Auditing / Attestation


 

T he perennial debate at the AICPA over "plain paper"—indeed, over the definition of plain paper and the nature of compilations—continues to flourish, but for the time being there are no new regulations or even exposure drafts. Nevertheless, the world is not standing still. Florida submitted—with as much grace as possible—to court decisions that radically changed the nature of the profession. In fact, the Sunshine State skipped ahead of the AICPA and recently created a fourth level of reporting applicable to both CPAs in traditional firms and those working in new types of entities, such as American Express. What changes appear in Florida's regulations? And what more might the new players in this game ask for? The Journal presents a report at "half-time."

  Assembled statements and airborne swine

In mid-1998, after multiple trips to court, the state of Florida found itself having to cope with licensed CPAs working in unlicensed entities (see "We've Seen the Future, and It's Florida," JofA, Sept.98, page 13). Back in 1996, however, Lloyd "Buddy" Turman, executive director of the Florida Institute of CPAs (FICPA), had said that all these changes had about as much chance of happening as pigs learning to fly. In a November 1998 statement, he had to backpedal: "As you periodically scan the skies, remember it's not a bird, it's not a plane—it's a pig flying in Florida!" So what are the changes? For one, the Florida State Board of Accountancy created a fourth level of service—the assembled statement—that has standards but provides no assurance. The board allows both CPAs in alternative structures and those in traditional firms to perform assembled statement engagements. In Turman's words, "'Assembled financial statements' provide for the output of manual or automated bookkeeping or data processing services in the form of financial statements." "Assembly" includes preparation of a working trial balance, assisting in adjusting the books of account and consulting on accounting matters. The issuing entity must print the transmittal letter on its letterhead. The FICPA has posted an explanatory article by Turman as well as the text of the regulatory changes online at www.ficpa.org .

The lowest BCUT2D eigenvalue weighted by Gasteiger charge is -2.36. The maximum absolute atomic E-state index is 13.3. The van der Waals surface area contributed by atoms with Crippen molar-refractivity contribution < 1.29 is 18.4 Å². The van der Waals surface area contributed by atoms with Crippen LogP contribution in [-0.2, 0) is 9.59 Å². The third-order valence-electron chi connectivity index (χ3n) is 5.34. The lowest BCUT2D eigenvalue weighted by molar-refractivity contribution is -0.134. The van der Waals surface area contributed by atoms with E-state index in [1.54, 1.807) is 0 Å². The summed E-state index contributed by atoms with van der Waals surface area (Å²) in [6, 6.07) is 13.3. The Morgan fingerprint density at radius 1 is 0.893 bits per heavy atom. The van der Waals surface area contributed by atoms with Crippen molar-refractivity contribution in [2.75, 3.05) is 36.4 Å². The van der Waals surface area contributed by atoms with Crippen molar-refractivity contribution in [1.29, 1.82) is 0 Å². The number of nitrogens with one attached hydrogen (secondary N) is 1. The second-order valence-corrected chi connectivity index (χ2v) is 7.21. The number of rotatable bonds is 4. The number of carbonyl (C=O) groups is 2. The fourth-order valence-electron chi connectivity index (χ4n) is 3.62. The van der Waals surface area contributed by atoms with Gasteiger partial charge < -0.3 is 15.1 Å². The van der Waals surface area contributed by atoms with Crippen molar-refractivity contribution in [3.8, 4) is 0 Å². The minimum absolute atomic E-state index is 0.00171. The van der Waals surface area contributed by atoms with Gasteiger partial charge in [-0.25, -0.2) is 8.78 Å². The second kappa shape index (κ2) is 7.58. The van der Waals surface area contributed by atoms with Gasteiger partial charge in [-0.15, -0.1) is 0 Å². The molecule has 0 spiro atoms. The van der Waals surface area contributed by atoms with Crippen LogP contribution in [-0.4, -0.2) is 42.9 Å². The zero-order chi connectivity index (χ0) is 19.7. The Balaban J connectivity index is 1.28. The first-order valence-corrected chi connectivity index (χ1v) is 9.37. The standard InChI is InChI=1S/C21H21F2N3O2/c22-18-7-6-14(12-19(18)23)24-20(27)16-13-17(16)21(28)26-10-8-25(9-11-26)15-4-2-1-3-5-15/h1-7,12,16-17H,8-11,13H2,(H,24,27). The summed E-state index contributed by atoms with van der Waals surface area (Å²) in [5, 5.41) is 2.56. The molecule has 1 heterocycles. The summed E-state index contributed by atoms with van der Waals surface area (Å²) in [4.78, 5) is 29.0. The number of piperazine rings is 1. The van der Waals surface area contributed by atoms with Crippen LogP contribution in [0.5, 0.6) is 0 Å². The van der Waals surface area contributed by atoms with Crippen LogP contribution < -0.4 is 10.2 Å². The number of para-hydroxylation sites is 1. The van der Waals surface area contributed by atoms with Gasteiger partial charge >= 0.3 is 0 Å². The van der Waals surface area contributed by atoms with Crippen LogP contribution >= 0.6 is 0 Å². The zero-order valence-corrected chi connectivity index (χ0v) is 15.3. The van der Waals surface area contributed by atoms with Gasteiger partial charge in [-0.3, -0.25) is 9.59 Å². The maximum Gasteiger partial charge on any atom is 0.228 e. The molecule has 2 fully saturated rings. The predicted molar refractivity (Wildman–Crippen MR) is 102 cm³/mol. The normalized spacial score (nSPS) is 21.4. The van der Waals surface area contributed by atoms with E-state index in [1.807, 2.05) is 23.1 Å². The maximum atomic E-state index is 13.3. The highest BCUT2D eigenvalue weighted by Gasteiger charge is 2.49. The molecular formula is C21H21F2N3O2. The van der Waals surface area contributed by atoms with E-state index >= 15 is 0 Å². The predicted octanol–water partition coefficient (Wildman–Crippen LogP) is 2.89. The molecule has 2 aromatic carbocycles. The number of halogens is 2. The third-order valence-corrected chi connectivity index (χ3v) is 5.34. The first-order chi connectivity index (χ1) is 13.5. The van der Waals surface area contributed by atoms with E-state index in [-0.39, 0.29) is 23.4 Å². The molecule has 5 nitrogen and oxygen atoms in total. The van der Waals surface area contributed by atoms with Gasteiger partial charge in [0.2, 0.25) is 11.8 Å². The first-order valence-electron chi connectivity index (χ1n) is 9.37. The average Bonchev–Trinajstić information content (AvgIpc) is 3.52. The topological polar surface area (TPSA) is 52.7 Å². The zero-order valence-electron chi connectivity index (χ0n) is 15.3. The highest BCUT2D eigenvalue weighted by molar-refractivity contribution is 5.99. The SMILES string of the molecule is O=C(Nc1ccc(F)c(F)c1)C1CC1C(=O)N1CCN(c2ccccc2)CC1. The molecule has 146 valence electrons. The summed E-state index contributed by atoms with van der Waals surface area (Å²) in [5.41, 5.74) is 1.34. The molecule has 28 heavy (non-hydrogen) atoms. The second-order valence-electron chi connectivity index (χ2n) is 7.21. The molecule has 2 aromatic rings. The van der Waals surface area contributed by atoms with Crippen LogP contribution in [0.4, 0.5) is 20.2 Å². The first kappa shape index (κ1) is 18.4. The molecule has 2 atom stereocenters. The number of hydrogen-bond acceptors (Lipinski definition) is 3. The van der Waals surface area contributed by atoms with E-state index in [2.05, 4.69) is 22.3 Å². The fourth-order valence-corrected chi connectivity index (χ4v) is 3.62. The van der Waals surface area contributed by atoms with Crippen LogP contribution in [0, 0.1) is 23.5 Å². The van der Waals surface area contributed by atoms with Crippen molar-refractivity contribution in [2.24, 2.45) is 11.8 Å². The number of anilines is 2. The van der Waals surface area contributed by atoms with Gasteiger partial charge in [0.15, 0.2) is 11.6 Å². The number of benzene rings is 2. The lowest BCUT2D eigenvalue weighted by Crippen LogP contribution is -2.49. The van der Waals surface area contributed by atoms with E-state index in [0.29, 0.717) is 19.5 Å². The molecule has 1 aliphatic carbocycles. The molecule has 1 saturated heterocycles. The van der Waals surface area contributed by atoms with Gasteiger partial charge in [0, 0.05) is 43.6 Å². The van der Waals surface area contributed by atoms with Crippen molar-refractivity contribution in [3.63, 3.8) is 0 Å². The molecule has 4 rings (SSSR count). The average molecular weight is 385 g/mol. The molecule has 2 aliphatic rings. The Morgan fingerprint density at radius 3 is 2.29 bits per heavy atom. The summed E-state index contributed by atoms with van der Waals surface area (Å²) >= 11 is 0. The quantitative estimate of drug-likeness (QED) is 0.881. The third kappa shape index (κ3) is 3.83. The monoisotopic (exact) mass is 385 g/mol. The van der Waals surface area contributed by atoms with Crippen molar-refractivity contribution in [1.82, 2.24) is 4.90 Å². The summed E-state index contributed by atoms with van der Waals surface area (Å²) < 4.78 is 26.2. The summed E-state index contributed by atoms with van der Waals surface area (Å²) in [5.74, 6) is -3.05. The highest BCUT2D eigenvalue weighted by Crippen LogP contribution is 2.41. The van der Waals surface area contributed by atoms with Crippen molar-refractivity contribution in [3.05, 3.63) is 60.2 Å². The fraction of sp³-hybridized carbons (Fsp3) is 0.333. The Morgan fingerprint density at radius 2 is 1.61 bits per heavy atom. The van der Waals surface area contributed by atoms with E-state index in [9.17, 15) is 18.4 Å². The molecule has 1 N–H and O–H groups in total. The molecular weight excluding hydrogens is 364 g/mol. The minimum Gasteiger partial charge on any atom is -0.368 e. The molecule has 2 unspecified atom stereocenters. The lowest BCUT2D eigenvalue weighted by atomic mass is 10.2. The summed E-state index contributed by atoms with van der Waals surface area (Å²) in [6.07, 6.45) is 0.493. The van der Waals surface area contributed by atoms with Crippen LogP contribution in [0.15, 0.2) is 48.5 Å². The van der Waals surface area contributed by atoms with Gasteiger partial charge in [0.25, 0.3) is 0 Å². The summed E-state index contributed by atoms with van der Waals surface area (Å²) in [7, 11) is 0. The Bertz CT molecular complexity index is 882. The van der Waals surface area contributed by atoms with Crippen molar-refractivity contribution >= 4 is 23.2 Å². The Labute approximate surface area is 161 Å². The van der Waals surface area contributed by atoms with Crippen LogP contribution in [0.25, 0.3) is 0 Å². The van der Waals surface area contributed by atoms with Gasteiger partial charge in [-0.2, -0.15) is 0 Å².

"Are the new definition and creation of 'assembled financial statements' the perfect world scenario?" asked Turman. "Absolutely not!" However, he said it was the best solution, given court orders. Turman did tell the Journal in the September article, "I think every state that finds itself in the same position as Florida will be forced to adopt our model."

So is it a done deal?

In spite of what has already occurred, all is not settled for the AICPA, NASBA or even Florida. Much depends on what happens with the Uniform Accountancy Act. The UAA is a model for states to adopt, and it could change the public accounting statutes of most states (parts of the UAA will be introduced in many state legislatures this year). The CPA profession has an interest in the extent to which it is adopted; so does a group calling itself the Coalition for Affordable Accounting (CAA), which includes such well-known consolidators as H&R Block, American Express and Century Business Services. The Journal spoke with George R. Young II, CPA, PhD, an assistant professor of accounting at Florida Atlantic University, who, although not affiliated with the CAA, has studied its members' positions and how they may affect crucial definitions and regulations.